Ethan Hawke shares bizarre story of his co-star having a heart attack on stage

Ethan Hawke shares bizarre story of his co-star having a heart attack on stage

Things don't always go to plan during live performances. You can practice for weeks on end and successfully pull off a play or musical in front of dozens of audiences, and yet still make a fatal mistake. This was the major thing that kept me away from contributing to school plays or trying to become an actor (aside from the fact I have absolutely no dramatic talent).

However, forgetting some lines or stumbling in front of hundreds of people isn't quite as disruptive as, say, having a full-on heart attack.

Actor Ethan Hawke appeared on The Graham Norton Show last week, where he recalled the time his co-star had a heart attack during a live performance. He was promoting his latest movie, First Reformed, before he continued the trend of great anecdotes being told on the British talk show. While it doesn't sound like it, his story about fellow actor Richard Easton collapsing during a performance of Tom Stoppard's Coast of Utopia in 2007 actually has a happy ending.

According to The New York Times, his collapse on the Lincoln Center stage came right after his character finished a lengthy speech, which ended with the sentence "That is my last word!".

Hawke explained the scene they were in the middle of before the unfortunate happened:

"I was on Broadway once and I was doing a scene with the great Richard Easton, a Canadian actor who was in the RSC for 25 years. We were doing a scene where he was playing my father and I have to ask him for money and he would get very angry and shout at me. He would shout, and shout, and shout, and shout.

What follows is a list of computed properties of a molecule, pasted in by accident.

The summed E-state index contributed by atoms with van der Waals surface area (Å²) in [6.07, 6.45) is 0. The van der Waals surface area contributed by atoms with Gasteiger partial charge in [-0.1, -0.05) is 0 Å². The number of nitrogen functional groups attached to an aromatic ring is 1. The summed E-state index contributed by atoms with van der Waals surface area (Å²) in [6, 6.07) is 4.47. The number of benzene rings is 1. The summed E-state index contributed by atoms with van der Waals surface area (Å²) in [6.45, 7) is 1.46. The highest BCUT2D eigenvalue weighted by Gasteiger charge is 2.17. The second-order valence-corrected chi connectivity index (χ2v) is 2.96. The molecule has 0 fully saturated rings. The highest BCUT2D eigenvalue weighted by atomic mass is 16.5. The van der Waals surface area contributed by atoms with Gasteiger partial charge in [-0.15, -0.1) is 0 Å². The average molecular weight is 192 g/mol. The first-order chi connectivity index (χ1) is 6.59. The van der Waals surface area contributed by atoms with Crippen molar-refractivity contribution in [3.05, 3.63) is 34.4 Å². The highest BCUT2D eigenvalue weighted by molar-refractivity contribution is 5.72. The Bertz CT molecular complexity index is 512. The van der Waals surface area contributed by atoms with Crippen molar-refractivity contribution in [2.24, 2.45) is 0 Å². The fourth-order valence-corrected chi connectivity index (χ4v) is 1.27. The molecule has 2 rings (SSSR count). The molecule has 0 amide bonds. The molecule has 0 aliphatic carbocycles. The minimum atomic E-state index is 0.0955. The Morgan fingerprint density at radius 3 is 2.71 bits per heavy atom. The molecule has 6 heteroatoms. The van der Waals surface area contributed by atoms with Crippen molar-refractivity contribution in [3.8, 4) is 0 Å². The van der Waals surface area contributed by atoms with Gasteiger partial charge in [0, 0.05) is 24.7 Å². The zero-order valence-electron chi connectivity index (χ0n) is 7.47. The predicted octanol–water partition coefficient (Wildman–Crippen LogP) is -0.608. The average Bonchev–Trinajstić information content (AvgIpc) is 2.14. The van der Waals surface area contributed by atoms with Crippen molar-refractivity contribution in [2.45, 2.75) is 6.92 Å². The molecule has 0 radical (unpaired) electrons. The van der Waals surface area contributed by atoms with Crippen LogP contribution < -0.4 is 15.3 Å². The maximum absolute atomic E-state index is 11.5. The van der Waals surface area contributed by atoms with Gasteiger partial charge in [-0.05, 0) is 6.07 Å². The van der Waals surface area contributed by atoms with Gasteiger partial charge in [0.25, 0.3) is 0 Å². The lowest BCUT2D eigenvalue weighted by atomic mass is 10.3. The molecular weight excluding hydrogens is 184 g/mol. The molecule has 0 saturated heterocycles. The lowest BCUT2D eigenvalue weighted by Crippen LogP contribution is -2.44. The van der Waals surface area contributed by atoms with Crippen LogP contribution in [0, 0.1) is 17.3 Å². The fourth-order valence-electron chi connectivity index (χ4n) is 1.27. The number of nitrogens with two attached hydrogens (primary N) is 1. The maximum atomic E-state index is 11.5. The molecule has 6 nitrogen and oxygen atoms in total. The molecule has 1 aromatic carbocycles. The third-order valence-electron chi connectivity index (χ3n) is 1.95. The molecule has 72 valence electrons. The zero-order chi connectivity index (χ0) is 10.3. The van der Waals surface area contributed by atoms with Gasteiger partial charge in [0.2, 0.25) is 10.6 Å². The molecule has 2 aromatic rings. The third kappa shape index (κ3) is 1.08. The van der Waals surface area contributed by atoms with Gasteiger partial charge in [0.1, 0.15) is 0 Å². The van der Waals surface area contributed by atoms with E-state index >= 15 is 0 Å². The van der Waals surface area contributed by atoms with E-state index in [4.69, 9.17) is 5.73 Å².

"One day we were doing it and he was getting particularly mad, and particularly heated. He had a heart attack and fell down on centre stage. And the audience, unlike you, thought it was absolutely hysterically funny.

"I was absolutely terrified because I had done many plays with him and I knew something was terribly, terribly wrong. So, it turns out he died."

Hawke quickly reassured the audience that things weren't quite as bad as they seemed. As it turned out, there was help nearby to make sure that the Canadian actor made it through the ordeal, although his heart did stop at one point.

"There was a guy who did props on the show who was really good at CPR and he came out and he started working on him. We had to say 'is there a doctor in the house?' and somebody came out and the show stopped. We called an ambulance and the guys came, started his heart again, 11 minutes later.

"It was incredibly intense. We were all backstage praying."

However, only a few days later, Easton called Hawke up and asked him to run lines with him in his hospital room - proving to them all that he hadn't suffered any brain damage from the ordeal. They were doing eight shows a week at the time, so he took some off, but later returned to the stage, a day that Hawke referred to as one of his favourite performances. I imagine Easton probably took things easy for their remaining performances of the play.